It’s the 25th November and, after a mammoth writing session today – during which I have somehow managed to write 8,000 words – I’m firmly on the home straight towards my fifth NaNoWriMo success. And what better way could there be to celebrate this most wondrous of occasions than by posting the first chapter of this year’s NaNo novel? (I hear you ask in breathless anticipation). Well, here it is….
It was dark by the time Scarlett reached the venue for her gig. Named with either deliberate irony or non-deliberate naivety, The King’s Arms pub was the polar opposite of anywhere an actual member of the royal family would choose to frequent. At first glance she wasn’t sure the place was even open, it’s grotty peeling exterior and two boarded up windows giving the impression of a derelict building that had long since closed down. But then the door swung open and a sliver of light proved that this was, in fact, an establishment doing current trade, albeit an uninviting one.
Scarlett shielded her eyes to identify the figure that had appeared in the open doorway and was now standing silhouetted against the light. “Jake?” The figure moved a step closer. “Who were you expecting? James Dean? If so I’m sorry to disappoint.” Scarlett took a playful punch at her friend’s arm and reached into the pocket of her house coat to find her tobacco. She pulled out the packet and pressed the pads of her slender fingers together to try and generate some heat. For the beginning of November it was still unseasonably clement, but her poor circulatory system was already denying her extremities the luxury of flowing blood. “So what’s it like in there?” she asked, opening the packet and pulling out her rolling apparatus with the care and attention of a surgeon preparing for an operation. “Honestly?” Jake replied, relieving her of the packet so she could roll her cigarette. Scarlett shrugged in response. “I guess.” She took a generous pinch of tobacco and pushed it into the expectant rizla paper, noticing with disgust that she had once again bitten her nails down to the stubs. “Pretty horrendous,” said Jake. “A few coffin dodgers with one foot in the grave and a ropey looking hen party in the corner.” Scarlett rolled her cigarette and licked along its length with careful precision. She rested the finished creation between her lips and leaned into the warmth of Jake’s hand as he held up his lighter. “Great,” she said, inhaling deeply and watching as the smoke drifted out of her mouth and up into the crisp night air. “That’s just how I pictured my first gig in London town.” Jake’s boyish face screwed up into a frown. “Come on Scar,” he said, “don’t be like that. Everyone has to start somewhere.” It was true, she knew, but it did little to shift the feeling of disappointment in her stomach that had stamped all over the butterflies that had earlier resided there. She took two more long drags on her roll up, threw it to the ground and stamped it out with a studded boot. “Come on then,” she said, “show time.”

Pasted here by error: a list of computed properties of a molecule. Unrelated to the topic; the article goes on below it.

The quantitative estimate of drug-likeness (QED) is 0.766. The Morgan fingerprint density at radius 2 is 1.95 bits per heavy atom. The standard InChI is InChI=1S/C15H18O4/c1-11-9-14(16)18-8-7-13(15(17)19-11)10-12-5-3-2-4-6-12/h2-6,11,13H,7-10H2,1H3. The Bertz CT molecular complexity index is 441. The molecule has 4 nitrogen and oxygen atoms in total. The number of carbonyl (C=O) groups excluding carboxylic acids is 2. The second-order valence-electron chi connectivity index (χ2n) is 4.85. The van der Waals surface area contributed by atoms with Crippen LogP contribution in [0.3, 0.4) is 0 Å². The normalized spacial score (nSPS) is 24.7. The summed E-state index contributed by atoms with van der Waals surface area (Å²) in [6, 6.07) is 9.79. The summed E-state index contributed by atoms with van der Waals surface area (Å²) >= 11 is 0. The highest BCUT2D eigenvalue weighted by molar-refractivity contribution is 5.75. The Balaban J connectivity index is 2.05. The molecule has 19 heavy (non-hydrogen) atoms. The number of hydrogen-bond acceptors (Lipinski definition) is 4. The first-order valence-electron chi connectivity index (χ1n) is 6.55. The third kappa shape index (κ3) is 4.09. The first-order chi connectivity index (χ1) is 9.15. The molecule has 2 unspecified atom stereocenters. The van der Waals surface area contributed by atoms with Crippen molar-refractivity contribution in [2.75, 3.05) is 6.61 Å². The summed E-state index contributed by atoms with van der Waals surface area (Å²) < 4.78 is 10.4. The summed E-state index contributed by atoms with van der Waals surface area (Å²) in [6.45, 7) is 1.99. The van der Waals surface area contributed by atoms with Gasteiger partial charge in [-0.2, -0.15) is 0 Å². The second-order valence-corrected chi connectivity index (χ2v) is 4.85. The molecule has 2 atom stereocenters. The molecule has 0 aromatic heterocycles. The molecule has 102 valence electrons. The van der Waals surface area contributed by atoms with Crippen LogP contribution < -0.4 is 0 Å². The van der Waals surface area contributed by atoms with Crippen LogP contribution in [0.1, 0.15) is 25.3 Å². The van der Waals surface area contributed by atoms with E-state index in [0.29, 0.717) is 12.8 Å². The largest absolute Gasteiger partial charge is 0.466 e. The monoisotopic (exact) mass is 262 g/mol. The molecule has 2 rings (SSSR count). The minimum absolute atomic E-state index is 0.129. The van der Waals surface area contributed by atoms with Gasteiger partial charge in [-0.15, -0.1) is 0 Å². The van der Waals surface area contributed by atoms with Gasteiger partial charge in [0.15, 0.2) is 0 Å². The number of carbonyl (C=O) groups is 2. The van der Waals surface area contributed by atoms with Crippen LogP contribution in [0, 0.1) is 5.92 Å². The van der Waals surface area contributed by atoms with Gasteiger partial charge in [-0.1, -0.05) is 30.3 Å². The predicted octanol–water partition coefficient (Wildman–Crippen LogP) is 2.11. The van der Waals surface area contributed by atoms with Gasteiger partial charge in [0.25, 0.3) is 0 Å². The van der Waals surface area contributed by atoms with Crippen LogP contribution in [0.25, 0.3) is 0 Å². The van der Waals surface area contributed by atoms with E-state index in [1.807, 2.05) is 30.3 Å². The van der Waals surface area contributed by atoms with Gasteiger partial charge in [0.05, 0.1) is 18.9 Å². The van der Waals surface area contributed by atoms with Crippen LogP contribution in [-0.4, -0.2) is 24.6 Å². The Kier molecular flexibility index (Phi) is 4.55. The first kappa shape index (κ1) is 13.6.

Jake wasn’t wrong about the clientele. Inside, the pub was little more appealing than outside, though it was at least warm. The tobacco-stained walls were adorned with equally yellow pictures of bygone – and, to Scarlett’s mind, also somewhat questionable – ‘celebrity’ clientele. The crimson shag pile carpet was matted in places and covered up by newer looking rugs in others. In the non-boarded up windows were dusty displays of fake flowers, and on each table a candle wilted wax onto the surface beneath. The bar itself was made of dark mahogany and bedecked with gold plated horse shoes and other paraphernalia that Scarlett assumed must have sentimental value, for it was entirely devoid of aesthetic value. Behind the bar a woman stood polishing glasses. She was nearly as brassy as the ornaments that hung above her head, her hair a tumbling cascade of bleached blonde curls and her ample bosom creeping above the confines of her tight white top. She looked up as Scarlett approached and flashed a wary smile, as if scoping out her opposition. Scarlett did her best to return the smile. “Stella,” the woman said, putting the glass down and holding out her hand. “Scarlett.” They shook hands in what felt to Scarlett an oddly business-like exchange. “Right,” Stella said, appearing to feel the same way. “So the stage, if you can call it that, is over there. The PA system’s all set up, mike, amp and all that jazz. That’s all you need, right?” Jake picked up his guitar case from the floor. “And this, obviously,” he said with a lopsided smirk. “Okay then,” Stella said with an over-elaborate clap. “I’ll leave you two to get set up.” She peered in the dim light at her diamante-encrusted watch. “There’s half an hour until kick-off. It might be quiet now but trust me, by eight o’clock all the regulars will be in and you’ll have a great audience.” Scarlett and Jake exchanged doubtful looks.